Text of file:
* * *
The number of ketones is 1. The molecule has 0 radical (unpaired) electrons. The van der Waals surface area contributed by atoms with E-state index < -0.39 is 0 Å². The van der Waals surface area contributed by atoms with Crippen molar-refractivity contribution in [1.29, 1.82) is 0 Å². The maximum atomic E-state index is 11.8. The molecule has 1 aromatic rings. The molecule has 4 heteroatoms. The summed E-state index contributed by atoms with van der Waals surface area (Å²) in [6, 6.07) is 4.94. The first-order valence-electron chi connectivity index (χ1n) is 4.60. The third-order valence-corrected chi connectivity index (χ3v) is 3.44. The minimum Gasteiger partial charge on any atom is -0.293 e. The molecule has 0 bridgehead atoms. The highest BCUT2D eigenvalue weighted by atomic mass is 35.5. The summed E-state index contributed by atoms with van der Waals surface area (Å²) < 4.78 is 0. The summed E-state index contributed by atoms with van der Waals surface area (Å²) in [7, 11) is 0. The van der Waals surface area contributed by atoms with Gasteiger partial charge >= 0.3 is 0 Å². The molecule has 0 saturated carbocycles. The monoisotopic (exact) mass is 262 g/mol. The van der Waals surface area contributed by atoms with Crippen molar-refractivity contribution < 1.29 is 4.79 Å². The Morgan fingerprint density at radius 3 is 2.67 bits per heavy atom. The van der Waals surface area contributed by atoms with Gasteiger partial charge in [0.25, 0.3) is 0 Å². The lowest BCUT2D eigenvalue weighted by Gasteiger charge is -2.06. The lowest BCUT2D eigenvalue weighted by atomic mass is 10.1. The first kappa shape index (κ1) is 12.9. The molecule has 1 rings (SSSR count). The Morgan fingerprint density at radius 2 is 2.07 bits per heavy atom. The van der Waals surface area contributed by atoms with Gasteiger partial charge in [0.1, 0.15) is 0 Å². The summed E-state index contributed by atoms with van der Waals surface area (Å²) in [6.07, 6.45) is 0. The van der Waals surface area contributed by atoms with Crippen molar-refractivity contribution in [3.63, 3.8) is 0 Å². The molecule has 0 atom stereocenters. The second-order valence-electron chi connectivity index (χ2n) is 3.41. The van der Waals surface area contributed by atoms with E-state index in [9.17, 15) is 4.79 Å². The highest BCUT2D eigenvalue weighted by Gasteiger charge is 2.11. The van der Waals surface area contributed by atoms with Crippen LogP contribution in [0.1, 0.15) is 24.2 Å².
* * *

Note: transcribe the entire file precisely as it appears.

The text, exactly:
The number of ketones is 1. The molecule has 0 radical (unpaired) electrons. The van der Waals surface area contributed by atoms with E-state index < -0.39 is 0 Å². The van der Waals surface area contributed by atoms with Crippen molar-refractivity contribution in [1.29, 1.82) is 0 Å². The maximum atomic E-state index is 11.8. The molecule has 1 aromatic rings. The molecule has 4 heteroatoms. The summed E-state index contributed by atoms with van der Waals surface area (Å²) in [6, 6.07) is 4.94. The first-order valence-electron chi connectivity index (χ1n) is 4.60. The third-order valence-corrected chi connectivity index (χ3v) is 3.44. The minimum Gasteiger partial charge on any atom is -0.293 e. The molecule has 0 bridgehead atoms. The highest BCUT2D eigenvalue weighted by atomic mass is 35.5. The summed E-state index contributed by atoms with van der Waals surface area (Å²) < 4.78 is 0. The summed E-state index contributed by atoms with van der Waals surface area (Å²) in [7, 11) is 0. The van der Waals surface area contributed by atoms with Gasteiger partial charge >= 0.3 is 0 Å². The molecule has 0 saturated carbocycles. The monoisotopic (exact) mass is 262 g/mol. The van der Waals surface area contributed by atoms with Crippen molar-refractivity contribution < 1.29 is 4.79 Å². The Morgan fingerprint density at radius 3 is 2.67 bits per heavy atom. The van der Waals surface area contributed by atoms with Gasteiger partial charge in [0.25, 0.3) is 0 Å². The lowest BCUT2D eigenvalue weighted by Gasteiger charge is -2.06. The lowest BCUT2D eigenvalue weighted by atomic mass is 10.1. The first kappa shape index (κ1) is 12.9. The molecule has 1 rings (SSSR count). The Morgan fingerprint density at radius 2 is 2.07 bits per heavy atom. The van der Waals surface area contributed by atoms with Gasteiger partial charge in [0.1, 0.15) is 0 Å². The summed E-state index contributed by atoms with van der Waals surface area (Å²) in [6.07, 6.45) is 0. The van der Waals surface area contributed by atoms with Crippen molar-refractivity contribution in [3.63, 3.8) is 0 Å². The molecule has 0 atom stereocenters. The second-order valence-electron chi connectivity index (χ2n) is 3.41. The van der Waals surface area contributed by atoms with E-state index in [9.17, 15) is 4.79 Å². The highest BCUT2D eigenvalue weighted by Gasteiger charge is 2.11. The van der Waals surface area contributed by atoms with Crippen LogP contribution in [0.1, 0.15) is 24.2 Å².